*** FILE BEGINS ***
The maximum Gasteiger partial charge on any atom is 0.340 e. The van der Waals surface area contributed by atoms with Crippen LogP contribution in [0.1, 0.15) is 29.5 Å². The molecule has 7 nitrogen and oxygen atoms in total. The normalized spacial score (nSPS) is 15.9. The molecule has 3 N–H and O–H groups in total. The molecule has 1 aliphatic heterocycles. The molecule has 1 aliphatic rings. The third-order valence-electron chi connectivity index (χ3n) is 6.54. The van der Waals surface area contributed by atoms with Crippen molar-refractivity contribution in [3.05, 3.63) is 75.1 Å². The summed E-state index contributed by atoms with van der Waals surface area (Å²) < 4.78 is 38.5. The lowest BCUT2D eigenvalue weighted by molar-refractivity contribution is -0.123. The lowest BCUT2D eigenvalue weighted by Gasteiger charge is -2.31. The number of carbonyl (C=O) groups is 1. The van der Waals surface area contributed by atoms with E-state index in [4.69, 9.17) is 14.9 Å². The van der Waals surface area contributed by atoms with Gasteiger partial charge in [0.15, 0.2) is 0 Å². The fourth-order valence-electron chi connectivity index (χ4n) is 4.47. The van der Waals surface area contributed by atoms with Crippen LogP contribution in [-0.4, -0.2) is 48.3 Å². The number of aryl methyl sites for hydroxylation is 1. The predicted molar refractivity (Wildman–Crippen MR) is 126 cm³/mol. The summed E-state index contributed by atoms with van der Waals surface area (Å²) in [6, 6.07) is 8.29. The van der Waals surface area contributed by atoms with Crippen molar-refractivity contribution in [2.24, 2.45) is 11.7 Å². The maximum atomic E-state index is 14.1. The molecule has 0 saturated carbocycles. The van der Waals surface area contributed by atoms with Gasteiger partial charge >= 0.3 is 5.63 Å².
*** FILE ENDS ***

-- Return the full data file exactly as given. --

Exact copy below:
The maximum Gasteiger partial charge on any atom is 0.340 e. The van der Waals surface area contributed by atoms with Crippen LogP contribution in [0.1, 0.15) is 29.5 Å². The molecule has 7 nitrogen and oxygen atoms in total. The normalized spacial score (nSPS) is 15.9. The molecule has 3 N–H and O–H groups in total. The molecule has 1 aliphatic heterocycles. The molecule has 1 aliphatic rings. The third-order valence-electron chi connectivity index (χ3n) is 6.54. The van der Waals surface area contributed by atoms with Crippen molar-refractivity contribution in [3.05, 3.63) is 75.1 Å². The summed E-state index contributed by atoms with van der Waals surface area (Å²) < 4.78 is 38.5. The lowest BCUT2D eigenvalue weighted by molar-refractivity contribution is -0.123. The lowest BCUT2D eigenvalue weighted by Gasteiger charge is -2.31. The number of carbonyl (C=O) groups is 1. The van der Waals surface area contributed by atoms with E-state index in [4.69, 9.17) is 14.9 Å². The van der Waals surface area contributed by atoms with Gasteiger partial charge in [0.15, 0.2) is 0 Å². The fourth-order valence-electron chi connectivity index (χ4n) is 4.47. The van der Waals surface area contributed by atoms with Crippen LogP contribution in [-0.4, -0.2) is 48.3 Å². The number of aryl methyl sites for hydroxylation is 1. The predicted molar refractivity (Wildman–Crippen MR) is 126 cm³/mol. The summed E-state index contributed by atoms with van der Waals surface area (Å²) in [6, 6.07) is 8.29. The van der Waals surface area contributed by atoms with Crippen molar-refractivity contribution in [2.24, 2.45) is 11.7 Å². The maximum atomic E-state index is 14.1. The molecule has 0 saturated carbocycles. The van der Waals surface area contributed by atoms with Gasteiger partial charge >= 0.3 is 5.63 Å².